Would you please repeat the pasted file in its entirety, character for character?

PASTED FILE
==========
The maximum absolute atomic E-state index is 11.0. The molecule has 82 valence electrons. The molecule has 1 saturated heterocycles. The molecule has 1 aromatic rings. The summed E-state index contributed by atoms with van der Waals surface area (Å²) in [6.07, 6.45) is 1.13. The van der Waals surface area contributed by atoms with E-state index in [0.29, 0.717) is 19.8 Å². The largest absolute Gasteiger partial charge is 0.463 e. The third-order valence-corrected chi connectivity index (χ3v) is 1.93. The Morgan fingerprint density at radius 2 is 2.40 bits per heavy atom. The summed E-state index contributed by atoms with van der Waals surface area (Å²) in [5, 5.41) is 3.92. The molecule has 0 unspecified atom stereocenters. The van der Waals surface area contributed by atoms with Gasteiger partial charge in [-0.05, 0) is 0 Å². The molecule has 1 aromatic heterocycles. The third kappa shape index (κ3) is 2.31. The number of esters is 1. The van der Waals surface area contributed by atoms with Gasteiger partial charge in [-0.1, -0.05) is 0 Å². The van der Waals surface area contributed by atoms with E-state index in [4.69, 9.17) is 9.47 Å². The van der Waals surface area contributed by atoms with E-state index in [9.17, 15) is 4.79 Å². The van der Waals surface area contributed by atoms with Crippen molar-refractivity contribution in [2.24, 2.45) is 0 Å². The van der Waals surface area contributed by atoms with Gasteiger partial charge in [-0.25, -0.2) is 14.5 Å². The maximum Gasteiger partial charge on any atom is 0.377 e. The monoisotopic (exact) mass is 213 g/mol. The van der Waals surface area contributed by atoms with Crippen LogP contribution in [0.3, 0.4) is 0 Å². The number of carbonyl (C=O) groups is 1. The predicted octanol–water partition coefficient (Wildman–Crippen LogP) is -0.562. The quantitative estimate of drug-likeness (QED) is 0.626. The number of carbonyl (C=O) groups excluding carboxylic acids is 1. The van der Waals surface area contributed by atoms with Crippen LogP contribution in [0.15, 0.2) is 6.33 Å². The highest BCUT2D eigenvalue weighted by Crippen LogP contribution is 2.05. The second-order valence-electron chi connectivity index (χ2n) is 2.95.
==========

The maximum absolute atomic E-state index is 11.0. The molecule has 82 valence electrons. The molecule has 1 saturated heterocycles. The molecule has 1 aromatic rings. The summed E-state index contributed by atoms with van der Waals surface area (Å²) in [6.07, 6.45) is 1.13. The van der Waals surface area contributed by atoms with E-state index in [0.29, 0.717) is 19.8 Å². The largest absolute Gasteiger partial charge is 0.463 e. The third-order valence-corrected chi connectivity index (χ3v) is 1.93. The Morgan fingerprint density at radius 2 is 2.40 bits per heavy atom. The summed E-state index contributed by atoms with van der Waals surface area (Å²) in [5, 5.41) is 3.92. The molecule has 0 unspecified atom stereocenters. The van der Waals surface area contributed by atoms with Gasteiger partial charge in [-0.05, 0) is 0 Å². The molecule has 1 aromatic heterocycles. The third kappa shape index (κ3) is 2.31. The number of esters is 1. The van der Waals surface area contributed by atoms with Gasteiger partial charge in [-0.1, -0.05) is 0 Å². The van der Waals surface area contributed by atoms with E-state index in [4.69, 9.17) is 9.47 Å². The van der Waals surface area contributed by atoms with E-state index in [9.17, 15) is 4.79 Å². The van der Waals surface area contributed by atoms with Crippen molar-refractivity contribution in [2.24, 2.45) is 0 Å². The van der Waals surface area contributed by atoms with Gasteiger partial charge in [-0.25, -0.2) is 14.5 Å². The maximum Gasteiger partial charge on any atom is 0.377 e. The monoisotopic (exact) mass is 213 g/mol. The van der Waals surface area contributed by atoms with Crippen LogP contribution in [0.3, 0.4) is 0 Å². The number of carbonyl (C=O) groups is 1. The predicted octanol–water partition coefficient (Wildman–Crippen LogP) is -0.562. The quantitative estimate of drug-likeness (QED) is 0.626. The number of carbonyl (C=O) groups excluding carboxylic acids is 1. The van der Waals surface area contributed by atoms with Crippen LogP contribution in [0.15, 0.2) is 6.33 Å². The highest BCUT2D eigenvalue weighted by Crippen LogP contribution is 2.05. The second-order valence-electron chi connectivity index (χ2n) is 2.95.